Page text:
Thursday, March 31, 2016

New Book Features the Work of Missouri Mental Patient — Who Could Be the Art World's Next Big Thing

Posted By on Thu, Mar 31, 2016 at 6:00 AM

click to enlarge Veteran art dealer Harris Diamant discovered the work of James Deeds Jr. on eBay. - PHOTO BY SARA KERENS
  • PHOTO BY SARA KERENS
  • Veteran art dealer Harris Diamant discovered the work of James Deeds Jr. on eBay.

A new book of drawings published this month by the Princeton Architectural Press, The Electric Pencil, has a seriously strange connection to Missouri: all of the sketches came from James Edward Deeds Jr., a patient inside a state mental hospital in Nevada, Missouri.

The Electric Pencil: Drawings from Inside State Hospital No. 3 is a collection of 283 pencil and crayon drawings that was once shrouded in mystery (you can read our 2012 cover story about it here). Some illustrations depicted portraits of wide-eyed, broad nosed and thin-lipped men and women, all dressed formally in old-fashioned clothes. Other sketches show animals, cars, trains and buildings. Although each drawing was done on the same ledger paper, some bearing the name State Hospital No. 3, the identity of the artist was unknown.

click to enlarge COURTESY HARRIS DIAMANT AND NEVILLE BEAN
  • COURTESY HARRIS DIAMANT AND NEVILLE BEAN

Richard Goodman, who wrote the introduction for the book, says that fortune led to the discovery of the drawings.

“It speaks to the fact that in so many of these cases, luck plays a big role in whether or not the work will ever see the light of day,” says Goodman. Without it, Deeds' drawings would have been lost forever.

See also: The RFT's 2012 Cover Story on the Electric Pencil

Instead, in 1970, a fourteen-year-old boy was walking through the Springfield town dump when he picked up a hand-bound book full of drawings. He held on to it for 36 years.

Fast-forward to 2006, when the collection was put up for auction on EBay. It soon found itself in the hands of veteran art dealer Harris Diamant. The New York native and his wife, Neville Bean, hired a private investigator to uncover the identity of the artist—but nothing came of the search. After exhausting other leads, Diamant contacted the Springfield News-Leader and asked the paper to publish some of the drawings along with his email address.

It was when Julie Phillips picked up a copy of her hometown paper in 2011 that the identity of the artist was finally discovered. Almost instantly, Phillips recognized the drawings as her Uncle Edward’s handiwork. The portfolio had been given to Phillips’ father, Clay Deeds, but accidentally got shuffled off to the dump during a move.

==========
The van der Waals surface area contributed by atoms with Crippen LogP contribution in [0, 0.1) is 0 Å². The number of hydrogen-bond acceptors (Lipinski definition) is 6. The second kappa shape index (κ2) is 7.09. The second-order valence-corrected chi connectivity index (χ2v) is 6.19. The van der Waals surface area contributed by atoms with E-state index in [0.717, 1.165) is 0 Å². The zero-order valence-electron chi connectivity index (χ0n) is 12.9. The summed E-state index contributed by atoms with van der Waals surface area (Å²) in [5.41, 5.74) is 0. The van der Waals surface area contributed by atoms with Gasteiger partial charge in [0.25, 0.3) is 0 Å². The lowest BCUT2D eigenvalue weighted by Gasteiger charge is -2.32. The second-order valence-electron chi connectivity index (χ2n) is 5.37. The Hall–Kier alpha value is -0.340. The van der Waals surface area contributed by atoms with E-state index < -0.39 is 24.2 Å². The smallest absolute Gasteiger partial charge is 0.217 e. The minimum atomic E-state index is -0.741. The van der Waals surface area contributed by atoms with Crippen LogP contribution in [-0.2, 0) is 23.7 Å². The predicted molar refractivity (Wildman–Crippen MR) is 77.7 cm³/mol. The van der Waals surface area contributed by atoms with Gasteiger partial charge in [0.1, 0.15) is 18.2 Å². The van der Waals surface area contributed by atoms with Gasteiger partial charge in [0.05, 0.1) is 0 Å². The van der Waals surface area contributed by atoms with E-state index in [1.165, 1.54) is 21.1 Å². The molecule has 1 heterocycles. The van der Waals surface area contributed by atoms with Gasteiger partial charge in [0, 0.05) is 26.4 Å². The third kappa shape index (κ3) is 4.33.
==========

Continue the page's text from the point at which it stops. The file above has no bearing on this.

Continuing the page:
"Uncle Edward" had been a patient at State Hospital No. 3 for 37 years, from 1936 to 1973. His father admitted him after he chased after his brother, Clay, with hatchet. Deeds' official diagnosis was "dementia praecox—paranoid type," better known as schizophrenia, and moderate mental retardation. Phillips and her sister speculated that their uncle was autistic or hyperactive.

click to enlarge COURTESY HARRIS DIAMANT AND NEVILLE BEAN
  • COURTESY HARRIS DIAMANT AND NEVILLE BEAN

At the hospital, he was given electroconvulsive therapy, also known as ECT. The letters ECT show up on two of Deeds’s drawings—which was how Diamant came up with the title, The Electric Pencil

Deeds died of a heart attack in 1987, but his work is just beginning to circulate in the art world. Several of his drawings have sold for over $12,000 apiece and his collection has drawn comparisons to the revered outsider artists Henry Darger and Martin Ramirez. While it isn’t known exactly when he began drawing, or even when he stopped, his style remained consistent throughout his collection. 

Goodman says it’s too early to tell how Deeds’s work will contribute to the art world.

“We have to remember that the work is just now being exposed. The drawings are hardly known,” says Goodman. “I think it will be only now, with the publication of the book, that the world at large will have a chance to contemplate Deeds’s place in the art world.”

COURTESY OF PRINCETON ARCHITECTURAL PRESS
  • Courtesy of Princeton Architectural Press



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